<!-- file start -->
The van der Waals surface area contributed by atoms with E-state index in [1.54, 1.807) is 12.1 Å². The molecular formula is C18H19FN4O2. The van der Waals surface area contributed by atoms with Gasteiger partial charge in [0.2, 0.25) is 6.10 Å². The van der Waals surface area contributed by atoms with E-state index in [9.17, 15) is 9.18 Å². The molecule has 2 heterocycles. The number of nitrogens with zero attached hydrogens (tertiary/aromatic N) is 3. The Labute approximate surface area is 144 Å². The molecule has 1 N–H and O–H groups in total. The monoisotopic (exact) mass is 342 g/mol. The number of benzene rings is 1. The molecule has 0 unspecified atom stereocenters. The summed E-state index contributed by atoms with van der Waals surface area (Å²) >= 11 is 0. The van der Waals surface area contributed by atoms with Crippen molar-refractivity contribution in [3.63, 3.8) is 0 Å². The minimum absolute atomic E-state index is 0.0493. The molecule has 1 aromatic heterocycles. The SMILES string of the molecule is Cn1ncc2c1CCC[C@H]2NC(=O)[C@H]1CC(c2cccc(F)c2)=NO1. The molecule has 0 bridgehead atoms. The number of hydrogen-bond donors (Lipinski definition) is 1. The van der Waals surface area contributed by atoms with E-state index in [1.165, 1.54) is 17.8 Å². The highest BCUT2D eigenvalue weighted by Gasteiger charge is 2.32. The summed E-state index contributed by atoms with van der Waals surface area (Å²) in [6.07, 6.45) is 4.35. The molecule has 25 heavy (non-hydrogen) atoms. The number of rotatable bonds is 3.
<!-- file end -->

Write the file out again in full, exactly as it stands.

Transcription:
The van der Waals surface area contributed by atoms with E-state index in [1.54, 1.807) is 12.1 Å². The molecular formula is C18H19FN4O2. The van der Waals surface area contributed by atoms with Gasteiger partial charge in [0.2, 0.25) is 6.10 Å². The van der Waals surface area contributed by atoms with E-state index in [9.17, 15) is 9.18 Å². The molecule has 2 heterocycles. The number of nitrogens with zero attached hydrogens (tertiary/aromatic N) is 3. The Labute approximate surface area is 144 Å². The molecule has 1 N–H and O–H groups in total. The monoisotopic (exact) mass is 342 g/mol. The number of benzene rings is 1. The molecule has 0 unspecified atom stereocenters. The summed E-state index contributed by atoms with van der Waals surface area (Å²) >= 11 is 0. The van der Waals surface area contributed by atoms with Crippen molar-refractivity contribution in [3.63, 3.8) is 0 Å². The minimum absolute atomic E-state index is 0.0493. The molecule has 1 aromatic heterocycles. The SMILES string of the molecule is Cn1ncc2c1CCC[C@H]2NC(=O)[C@H]1CC(c2cccc(F)c2)=NO1. The molecule has 0 bridgehead atoms. The number of hydrogen-bond donors (Lipinski definition) is 1. The van der Waals surface area contributed by atoms with E-state index in [1.165, 1.54) is 17.8 Å². The highest BCUT2D eigenvalue weighted by Gasteiger charge is 2.32. The summed E-state index contributed by atoms with van der Waals surface area (Å²) in [6.07, 6.45) is 4.35. The molecule has 25 heavy (non-hydrogen) atoms. The number of rotatable bonds is 3.